CLINICAL THYROIDOLOGY FOR PATIENTS
A publication of the American Thyroid Association
Abbreviations & Definitions
TSH Thyroid stimulating hormone (thyrotropin) is a pituitary hormone that stimulates the release of thyroid hormone from the thyroid gland.TSH levels increase when the thyroid gland fails to make sufficient thyroid hormone.
Recombinant human TSH Diagnostic and treatment tools have also improved in recent years such as sensitive assays for serum thyroglobulin measurement, neck ultrasono-graphy, and recombinant human thyro-tropin (rhTSH). This drug is now approved by the Federal Drug Admin-istration (FDA) for both diagnostic use and for treatment with 131I for thyroid remnant ablation after initial surgery. More information about the guidelines for the use of this drug are available at the following Web links for the American Thyroid Association Guidelines for the manage-ment of thyroid cancer. http://www.thyroid.org/ professionals/publications/documents/Guidelinesthy2006.pdf
Euthyroid is normal thyroid function.
Effective Half-life is a combination of the time (hours) that radioiodine remains in a cell and the half life of the radioisotope (131I) which is about 8 hours during which the radioactivity slowly abates.
What is the study about?
Radiation doses delivered to extrathyroidal tissues by 131I is significantly lower in euthyroid patients treated with recombinant human thyrotropin than in hypothyroid patients undergoing thyroid hormone withdrawal.
The full article title: Radiation doses delivered to extrathyroidal tissues by 131I is significantly lower in euthyroid patients treated with recombinant human thyrotropin than in hypothyroid patients undergoing thyroid hormone withdrawal. Remy H, Borget I, Leboulleux S, Guilabert N, Lavielle F, Garsi J, Bournaud C, Gupta S, Schlumberger M, Ricard M. 131I Effective Half-Life and Dosimetry in Thyroid Cancer Patients. J Nucl Med 2008;49:1445-50. http://www.ncbi.nlm.nih.gov/
What is known about the problem being studied?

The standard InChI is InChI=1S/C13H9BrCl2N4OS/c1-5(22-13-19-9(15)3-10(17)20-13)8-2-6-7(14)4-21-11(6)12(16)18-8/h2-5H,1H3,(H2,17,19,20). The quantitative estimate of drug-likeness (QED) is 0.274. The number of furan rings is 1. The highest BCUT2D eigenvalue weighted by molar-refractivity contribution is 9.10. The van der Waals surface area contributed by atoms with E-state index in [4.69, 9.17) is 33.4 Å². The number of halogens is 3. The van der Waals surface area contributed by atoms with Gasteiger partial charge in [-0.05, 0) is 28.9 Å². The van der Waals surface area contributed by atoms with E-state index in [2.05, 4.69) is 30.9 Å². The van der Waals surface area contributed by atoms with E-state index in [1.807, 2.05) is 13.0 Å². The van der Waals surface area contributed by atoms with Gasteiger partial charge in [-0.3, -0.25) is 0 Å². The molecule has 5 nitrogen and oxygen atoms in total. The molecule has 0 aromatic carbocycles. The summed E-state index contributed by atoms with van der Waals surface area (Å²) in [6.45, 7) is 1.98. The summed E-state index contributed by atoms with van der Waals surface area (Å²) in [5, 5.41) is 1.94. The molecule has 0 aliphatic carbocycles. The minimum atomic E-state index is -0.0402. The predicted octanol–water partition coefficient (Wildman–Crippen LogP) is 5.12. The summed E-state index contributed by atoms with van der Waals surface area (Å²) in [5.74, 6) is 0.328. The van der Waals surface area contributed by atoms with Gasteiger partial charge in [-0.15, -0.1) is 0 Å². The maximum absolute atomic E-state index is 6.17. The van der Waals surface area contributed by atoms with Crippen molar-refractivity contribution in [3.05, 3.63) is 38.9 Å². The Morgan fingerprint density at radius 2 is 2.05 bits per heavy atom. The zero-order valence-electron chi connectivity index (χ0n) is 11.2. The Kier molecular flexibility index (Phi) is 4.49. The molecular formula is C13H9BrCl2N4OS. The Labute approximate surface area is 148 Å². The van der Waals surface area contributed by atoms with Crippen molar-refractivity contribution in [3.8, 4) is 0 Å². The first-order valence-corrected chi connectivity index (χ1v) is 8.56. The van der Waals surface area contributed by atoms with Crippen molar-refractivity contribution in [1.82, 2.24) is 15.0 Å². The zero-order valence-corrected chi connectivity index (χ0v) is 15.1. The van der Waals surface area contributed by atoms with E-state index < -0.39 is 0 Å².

There is strong evidence that 131I treatment of thyroid cancer may induce a very small number of extrathyroidal cancers and leukemia, making it imperative that precautionary measures be exercised in the use of 131I treatment of patients with differentiated thyroid carcinoma, especially young patients who generally have a good prognosis and long life expectancy, leaving them at risk of second tumors over many years. One measure is to use the smallest amount of 131I that can effectively treat the patient. The other measure is to employ safeguards that might lower the extent of total body radiation from 131I. Recent studies suggest that preparing patients with recombinant human thyrotropin (rhTSH) may favorably influence the effective half-life of 131I and the absorbed doses by extrathyroidal organs. However, there still are uncertainties about the extent to which this occurs, and this issue requires further study.
What was the aim of the study?
This study was aimed at identifying the extent of tissue radiation that was delivered after preparation with thyroid hormone withdrawal (THW) and with rhTSH.
Who was studied?
Whole-body retention of 131I was measured in 254 patients with papillary or follicular thyroid cancer, and repeated quantitative whole-body scans and measurements of the urinary excretion of 131I were performed on 30 of these patients.
How was the study done?
This is a prospective study of patients with differentiated thyroid carcinoma treated with 131I at Institut Gustave Roussy in Paris between December 2004 and June 2007, some of whom were prepared for treatment by THW for 5 weeks, during which triiodothyronine was administered for 3 weeks and total withdrawal was performed for 2 weeks, and others were treated with 0.9 mg of rhTSH on two consecutive days during which the patients continued to take levothyroxine in preparation for treatment with 131I. The amount of tissue radiation was compared in patients undergoing THW in preparation for 131I therapy, with those undergoing preparation with recombinant human TSH.
What were the results of the study?
The Mean effective half-life of 131I is shorter by 31% in euthyroid patients treated with rhTSH compared with that in hypothyroid patients undergoing THW, which significantly decreases the radiation doses delivered to extrathyroidal tissues. Combined with smaller amounts of 131I, the amount of whole body radiation delivered by 131I remnant ablation can be substantially reduced. What this means is that much less irradiation is delivered to normal tissues with rhTSH without interfering with the effectiveness of the drug in treating thyroid tissues.
How does this compare with other studies?
The results of this study added complementary new information to studies done on this subject.
What are the implications of this study?
Preparation with rhTSH and using lower doses of 131I reduces the risk of developing non-thyroid tissue and organ damage from 131I.